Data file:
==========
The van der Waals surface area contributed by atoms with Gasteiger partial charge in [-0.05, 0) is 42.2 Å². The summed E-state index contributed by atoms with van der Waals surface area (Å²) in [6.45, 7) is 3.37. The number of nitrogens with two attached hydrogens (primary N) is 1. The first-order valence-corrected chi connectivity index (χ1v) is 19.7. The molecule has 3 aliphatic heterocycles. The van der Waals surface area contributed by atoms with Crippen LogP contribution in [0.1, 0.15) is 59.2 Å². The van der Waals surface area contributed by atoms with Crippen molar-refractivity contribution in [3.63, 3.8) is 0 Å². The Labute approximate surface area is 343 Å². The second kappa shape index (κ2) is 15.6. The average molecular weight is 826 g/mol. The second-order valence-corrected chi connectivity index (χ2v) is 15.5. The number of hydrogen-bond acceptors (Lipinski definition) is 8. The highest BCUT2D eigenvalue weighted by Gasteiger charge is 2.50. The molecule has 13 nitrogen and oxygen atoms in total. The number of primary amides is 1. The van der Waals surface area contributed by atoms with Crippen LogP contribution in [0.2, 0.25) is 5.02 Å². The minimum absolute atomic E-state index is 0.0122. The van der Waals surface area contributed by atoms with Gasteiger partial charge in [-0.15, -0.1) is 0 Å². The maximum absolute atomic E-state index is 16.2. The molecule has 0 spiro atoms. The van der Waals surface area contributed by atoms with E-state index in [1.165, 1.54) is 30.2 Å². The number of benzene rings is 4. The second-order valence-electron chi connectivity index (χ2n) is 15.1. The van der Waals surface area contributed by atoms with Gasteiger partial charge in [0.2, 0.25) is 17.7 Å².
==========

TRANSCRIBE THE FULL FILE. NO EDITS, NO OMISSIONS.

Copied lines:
The van der Waals surface area contributed by atoms with Gasteiger partial charge in [-0.05, 0) is 42.2 Å². The summed E-state index contributed by atoms with van der Waals surface area (Å²) in [6.45, 7) is 3.37. The number of nitrogens with two attached hydrogens (primary N) is 1. The first-order valence-corrected chi connectivity index (χ1v) is 19.7. The molecule has 3 aliphatic heterocycles. The van der Waals surface area contributed by atoms with Crippen LogP contribution in [0.1, 0.15) is 59.2 Å². The van der Waals surface area contributed by atoms with Crippen molar-refractivity contribution in [3.63, 3.8) is 0 Å². The Labute approximate surface area is 343 Å². The second kappa shape index (κ2) is 15.6. The average molecular weight is 826 g/mol. The second-order valence-corrected chi connectivity index (χ2v) is 15.5. The number of hydrogen-bond acceptors (Lipinski definition) is 8. The highest BCUT2D eigenvalue weighted by Gasteiger charge is 2.50. The molecule has 13 nitrogen and oxygen atoms in total. The number of primary amides is 1. The van der Waals surface area contributed by atoms with Crippen LogP contribution in [0.2, 0.25) is 5.02 Å². The minimum absolute atomic E-state index is 0.0122. The van der Waals surface area contributed by atoms with Gasteiger partial charge in [-0.15, -0.1) is 0 Å². The maximum absolute atomic E-state index is 16.2. The molecule has 0 spiro atoms. The van der Waals surface area contributed by atoms with E-state index in [1.165, 1.54) is 30.2 Å². The number of benzene rings is 4. The second-order valence-electron chi connectivity index (χ2n) is 15.1. The van der Waals surface area contributed by atoms with Gasteiger partial charge in [0.2, 0.25) is 17.7 Å².